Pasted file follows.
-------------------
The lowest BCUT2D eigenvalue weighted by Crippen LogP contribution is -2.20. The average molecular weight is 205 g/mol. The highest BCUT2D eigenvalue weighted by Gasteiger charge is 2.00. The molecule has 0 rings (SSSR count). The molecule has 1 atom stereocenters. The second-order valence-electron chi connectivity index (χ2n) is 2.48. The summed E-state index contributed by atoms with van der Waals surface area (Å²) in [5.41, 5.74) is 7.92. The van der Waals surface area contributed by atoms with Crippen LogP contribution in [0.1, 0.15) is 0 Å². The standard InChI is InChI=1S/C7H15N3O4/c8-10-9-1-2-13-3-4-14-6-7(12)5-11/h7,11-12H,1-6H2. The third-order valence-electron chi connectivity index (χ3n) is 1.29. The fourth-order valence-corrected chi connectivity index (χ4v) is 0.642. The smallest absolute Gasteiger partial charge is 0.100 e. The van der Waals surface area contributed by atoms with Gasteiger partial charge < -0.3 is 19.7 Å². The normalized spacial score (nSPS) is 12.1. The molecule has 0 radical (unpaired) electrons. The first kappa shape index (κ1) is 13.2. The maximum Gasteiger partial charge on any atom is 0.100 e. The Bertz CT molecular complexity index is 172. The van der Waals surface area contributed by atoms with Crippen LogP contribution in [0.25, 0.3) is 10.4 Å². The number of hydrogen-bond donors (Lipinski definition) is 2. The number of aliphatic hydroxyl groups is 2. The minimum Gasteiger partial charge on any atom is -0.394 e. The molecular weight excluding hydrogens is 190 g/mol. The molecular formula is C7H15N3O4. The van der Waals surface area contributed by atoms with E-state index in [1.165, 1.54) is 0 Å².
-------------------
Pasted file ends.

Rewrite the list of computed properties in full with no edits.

The lowest BCUT2D eigenvalue weighted by Crippen LogP contribution is -2.20. The average molecular weight is 205 g/mol. The highest BCUT2D eigenvalue weighted by Gasteiger charge is 2.00. The molecule has 0 rings (SSSR count). The molecule has 1 atom stereocenters. The second-order valence-electron chi connectivity index (χ2n) is 2.48. The summed E-state index contributed by atoms with van der Waals surface area (Å²) in [5.41, 5.74) is 7.92. The van der Waals surface area contributed by atoms with Crippen LogP contribution in [0.1, 0.15) is 0 Å². The standard InChI is InChI=1S/C7H15N3O4/c8-10-9-1-2-13-3-4-14-6-7(12)5-11/h7,11-12H,1-6H2. The third-order valence-electron chi connectivity index (χ3n) is 1.29. The fourth-order valence-corrected chi connectivity index (χ4v) is 0.642. The smallest absolute Gasteiger partial charge is 0.100 e. The van der Waals surface area contributed by atoms with Gasteiger partial charge < -0.3 is 19.7 Å². The normalized spacial score (nSPS) is 12.1. The molecule has 0 radical (unpaired) electrons. The first kappa shape index (κ1) is 13.2. The maximum Gasteiger partial charge on any atom is 0.100 e. The Bertz CT molecular complexity index is 172. The van der Waals surface area contributed by atoms with Crippen LogP contribution in [0.25, 0.3) is 10.4 Å². The number of hydrogen-bond donors (Lipinski definition) is 2. The number of aliphatic hydroxyl groups is 2. The minimum Gasteiger partial charge on any atom is -0.394 e. The molecular weight excluding hydrogens is 190 g/mol. The molecular formula is C7H15N3O4. The van der Waals surface area contributed by atoms with E-state index in [1.165, 1.54) is 0 Å².